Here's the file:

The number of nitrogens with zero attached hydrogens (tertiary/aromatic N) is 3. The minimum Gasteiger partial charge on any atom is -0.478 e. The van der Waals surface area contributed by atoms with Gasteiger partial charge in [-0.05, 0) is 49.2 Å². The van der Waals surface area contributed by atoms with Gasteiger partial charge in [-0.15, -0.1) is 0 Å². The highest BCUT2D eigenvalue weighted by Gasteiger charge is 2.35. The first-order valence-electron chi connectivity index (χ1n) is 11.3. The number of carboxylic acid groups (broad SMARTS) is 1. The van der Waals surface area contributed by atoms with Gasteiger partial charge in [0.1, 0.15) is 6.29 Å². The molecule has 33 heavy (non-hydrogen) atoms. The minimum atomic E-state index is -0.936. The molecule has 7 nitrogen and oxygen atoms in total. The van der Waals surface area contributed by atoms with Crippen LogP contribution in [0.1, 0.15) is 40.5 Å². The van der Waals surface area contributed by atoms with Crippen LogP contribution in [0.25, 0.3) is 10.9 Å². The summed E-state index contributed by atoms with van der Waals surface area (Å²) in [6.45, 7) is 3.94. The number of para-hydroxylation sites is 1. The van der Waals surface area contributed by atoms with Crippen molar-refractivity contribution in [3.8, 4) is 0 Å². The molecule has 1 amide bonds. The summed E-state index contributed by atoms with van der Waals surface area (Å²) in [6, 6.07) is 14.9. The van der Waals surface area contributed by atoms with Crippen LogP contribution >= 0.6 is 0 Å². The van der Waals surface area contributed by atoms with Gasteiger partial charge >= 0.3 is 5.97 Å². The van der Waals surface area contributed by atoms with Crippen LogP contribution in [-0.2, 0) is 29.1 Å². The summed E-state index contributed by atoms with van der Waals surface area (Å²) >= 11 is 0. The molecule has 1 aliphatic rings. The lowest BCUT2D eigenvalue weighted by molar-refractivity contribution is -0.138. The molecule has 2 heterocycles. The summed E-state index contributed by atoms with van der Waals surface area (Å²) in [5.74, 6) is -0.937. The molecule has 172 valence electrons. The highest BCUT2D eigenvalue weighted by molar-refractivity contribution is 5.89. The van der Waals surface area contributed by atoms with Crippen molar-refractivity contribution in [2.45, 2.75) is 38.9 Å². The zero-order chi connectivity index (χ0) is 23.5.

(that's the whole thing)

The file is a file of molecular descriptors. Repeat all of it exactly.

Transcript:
The number of nitrogens with zero attached hydrogens (tertiary/aromatic N) is 3. The minimum Gasteiger partial charge on any atom is -0.478 e. The van der Waals surface area contributed by atoms with Gasteiger partial charge in [-0.05, 0) is 49.2 Å². The van der Waals surface area contributed by atoms with Gasteiger partial charge in [-0.15, -0.1) is 0 Å². The highest BCUT2D eigenvalue weighted by Gasteiger charge is 2.35. The first-order valence-electron chi connectivity index (χ1n) is 11.3. The number of carboxylic acid groups (broad SMARTS) is 1. The van der Waals surface area contributed by atoms with Gasteiger partial charge in [0.1, 0.15) is 6.29 Å². The molecule has 33 heavy (non-hydrogen) atoms. The minimum atomic E-state index is -0.936. The molecule has 7 nitrogen and oxygen atoms in total. The van der Waals surface area contributed by atoms with Crippen LogP contribution in [0.1, 0.15) is 40.5 Å². The van der Waals surface area contributed by atoms with Crippen LogP contribution in [0.25, 0.3) is 10.9 Å². The summed E-state index contributed by atoms with van der Waals surface area (Å²) in [6.45, 7) is 3.94. The number of para-hydroxylation sites is 1. The van der Waals surface area contributed by atoms with Crippen molar-refractivity contribution in [3.8, 4) is 0 Å². The molecule has 1 amide bonds. The summed E-state index contributed by atoms with van der Waals surface area (Å²) in [6, 6.07) is 14.9. The van der Waals surface area contributed by atoms with Crippen LogP contribution >= 0.6 is 0 Å². The van der Waals surface area contributed by atoms with Gasteiger partial charge >= 0.3 is 5.97 Å². The van der Waals surface area contributed by atoms with Crippen LogP contribution in [-0.2, 0) is 29.1 Å². The summed E-state index contributed by atoms with van der Waals surface area (Å²) >= 11 is 0. The molecule has 1 aliphatic rings. The lowest BCUT2D eigenvalue weighted by molar-refractivity contribution is -0.138. The molecule has 2 heterocycles. The summed E-state index contributed by atoms with van der Waals surface area (Å²) in [5.74, 6) is -0.937. The molecule has 172 valence electrons. The highest BCUT2D eigenvalue weighted by molar-refractivity contribution is 5.89. The van der Waals surface area contributed by atoms with Crippen molar-refractivity contribution in [2.45, 2.75) is 38.9 Å². The zero-order chi connectivity index (χ0) is 23.5.